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Soldiers of the Great War; The Fredericton Soldier Biography History Initiative

All explanatory text, archival descriptions, narratives, database headings, and navigation assistance on the web site of the Provincial Archives of New Brunswick are provided in both English and French. When content is extracted from a document for insertion in a database or to be presented as a facsimile, it is provided in the language of the original.

Brewer, Ernest Alfred

Private 710058
140th Battalion, New Brunswick
25th Battalion, Nova Scotia Rifles
26th Battalion, New Brunswick

Background

Private Ernest Alfred Brewer was born on February 5, 1898 in Fredericton, New Brunswick. Ernest grew up with his father Sergeant Major Herbert T. Brewer and his mother Mrs. Hattie M. Guthrie, who married one another the summer of 1889 in Fredericton. According to the 1901 census, Ernest was the second youngest of six siblings, which included four brothers, LeRoy, Raymond, William, and Cecil, as well as an older sister, Edith. Given the families strong ties to the local militia through their father, who served with the Royal Canadian Regiment and was in charge of recruiting with the local militia, the family resided on Carleton Street in Fredericton at the local armories.

Newspapers reveal that all five brothers would enlist for service with their father when war broke out. Just prior to the war, Ernest worked locally as a clerk and had served for five months with a Halifax composite Battalion before enlisting in Sussex with the 104th Battalion on February 17, 1916. According to his attestation documents Ernest had a fair complexion, had blue eyes, brown hair, and weighed approximately 148 pounds. He also stood an average five foot five and a half inches tall. Records reveal that his family identified as “free” Baptists and records highlight how the Brewer boys were all held in high esteem by the community, described as exceptional young men. William would enlist in Ottawa with the 1st Battery, LeRoy would serve with the Royal Canadian Engineers, Raymond would serve with the 26th Battalion and receive a commission with the 236th, and Cecil would enlist as a piper with the 236th Battalion. William and Ernest would never return home to their families.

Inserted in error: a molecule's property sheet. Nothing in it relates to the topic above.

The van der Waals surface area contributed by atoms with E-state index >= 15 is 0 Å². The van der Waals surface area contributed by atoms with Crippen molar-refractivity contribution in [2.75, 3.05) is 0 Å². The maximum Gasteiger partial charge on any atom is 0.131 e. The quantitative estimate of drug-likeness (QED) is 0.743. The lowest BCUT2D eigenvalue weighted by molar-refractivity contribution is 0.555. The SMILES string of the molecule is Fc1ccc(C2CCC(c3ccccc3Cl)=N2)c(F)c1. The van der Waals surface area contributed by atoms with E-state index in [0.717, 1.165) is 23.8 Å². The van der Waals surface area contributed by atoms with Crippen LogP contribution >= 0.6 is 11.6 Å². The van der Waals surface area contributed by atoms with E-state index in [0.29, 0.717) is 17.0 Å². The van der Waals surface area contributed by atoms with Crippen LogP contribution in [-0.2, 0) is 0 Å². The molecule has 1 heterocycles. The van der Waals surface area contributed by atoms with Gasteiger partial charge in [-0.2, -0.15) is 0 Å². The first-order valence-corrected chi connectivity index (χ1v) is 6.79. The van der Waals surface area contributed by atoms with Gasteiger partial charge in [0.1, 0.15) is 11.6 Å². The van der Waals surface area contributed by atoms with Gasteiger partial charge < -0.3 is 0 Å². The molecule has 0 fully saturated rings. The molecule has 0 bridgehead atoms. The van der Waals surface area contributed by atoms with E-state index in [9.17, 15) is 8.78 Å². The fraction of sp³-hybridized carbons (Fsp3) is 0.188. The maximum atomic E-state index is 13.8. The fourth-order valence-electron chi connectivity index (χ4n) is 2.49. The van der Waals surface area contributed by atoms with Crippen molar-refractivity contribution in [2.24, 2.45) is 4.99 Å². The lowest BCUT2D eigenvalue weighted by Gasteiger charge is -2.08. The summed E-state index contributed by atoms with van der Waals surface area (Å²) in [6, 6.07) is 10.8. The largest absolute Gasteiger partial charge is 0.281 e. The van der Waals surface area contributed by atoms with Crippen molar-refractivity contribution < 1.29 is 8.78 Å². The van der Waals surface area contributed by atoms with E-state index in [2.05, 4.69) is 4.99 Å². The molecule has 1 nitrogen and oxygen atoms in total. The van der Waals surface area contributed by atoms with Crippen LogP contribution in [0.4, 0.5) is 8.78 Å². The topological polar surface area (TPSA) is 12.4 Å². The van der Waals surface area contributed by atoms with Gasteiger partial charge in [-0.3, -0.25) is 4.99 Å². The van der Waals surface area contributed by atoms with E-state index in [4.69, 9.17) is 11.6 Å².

Wartime Experience

Documents reveal that Ernest enlisted just prior to meeting the required military age for service, claiming to be nineteen years old. After spending a few months with the 104th in Sussex before shifting to Nova Scotia, his unit left Halifax June 28, 1916 for England on the S.S Olympic, arriving in Liverpool July 6. Over the next twenty four months, Ernest would be in and out of military hospitals in England for a variety of illnesses and ailments while being held in reserve with the 13th Reserve Battalion. After the winter of 1916, the spring found Ernest in isolation for approximately one month while recovering from a case of the mumps. After being given a full recovery he would once again be admitted to hospital a few months later as medical records reveal that he fractured both bones in his left leg during a football game in November of 1917. He would need nearly four months to recover fully and would be discharged in February of 1918 only to be immediately readmitted due to ligament complications and swelling in his knees.

It would not be until August of 1918, nearly two years after arriving, that Ernest would see action in the field as he would be sent with the 26th Battalion, New Brunwsick, to France. It is likely that a sudden thrust into action may have been caused by the sudden news of his brother’s death. Sergeant Major William Douglas Brewer died August 15 nearby the village of Quesnoy, just three days before Ernest would step foot in France. Private Brewer would be active in late August and nearly all of September with both the 25th, Nova Scotia Rifles and the Fighting 26th, from Saint John, in engagements at Amiens and then west of Cambrai, areas his brother would have been as well. On October 8, 1918 while in an area west of Cambrai, Private Brewer’s circumstances of death document indicates that Ernest was killed instantly when a piece of shrapnel hit him in the head. Ernest was 19 years old.

Lest We Forget

Private Ernest Alfred Brewer is buried in the Bourlon Wood British Cemetery which is located four and a half miles West of Cambrai, France. According to the Commonwealth War Graves Commission, the cemetery, initially made by the Canadian Corps Burial Officer in October 1918, contains 234 identified casualties in an area that was retaken by the 3rd and 4th Canadian Divisions in September of 1918.

*This biography was researched and written by Jayden MacDonald, Ethan Webb & Riley Taylor, Grade 8 students (2015-2016) at George Street Middle School located in Fredericton, New Brunswick, Canada.

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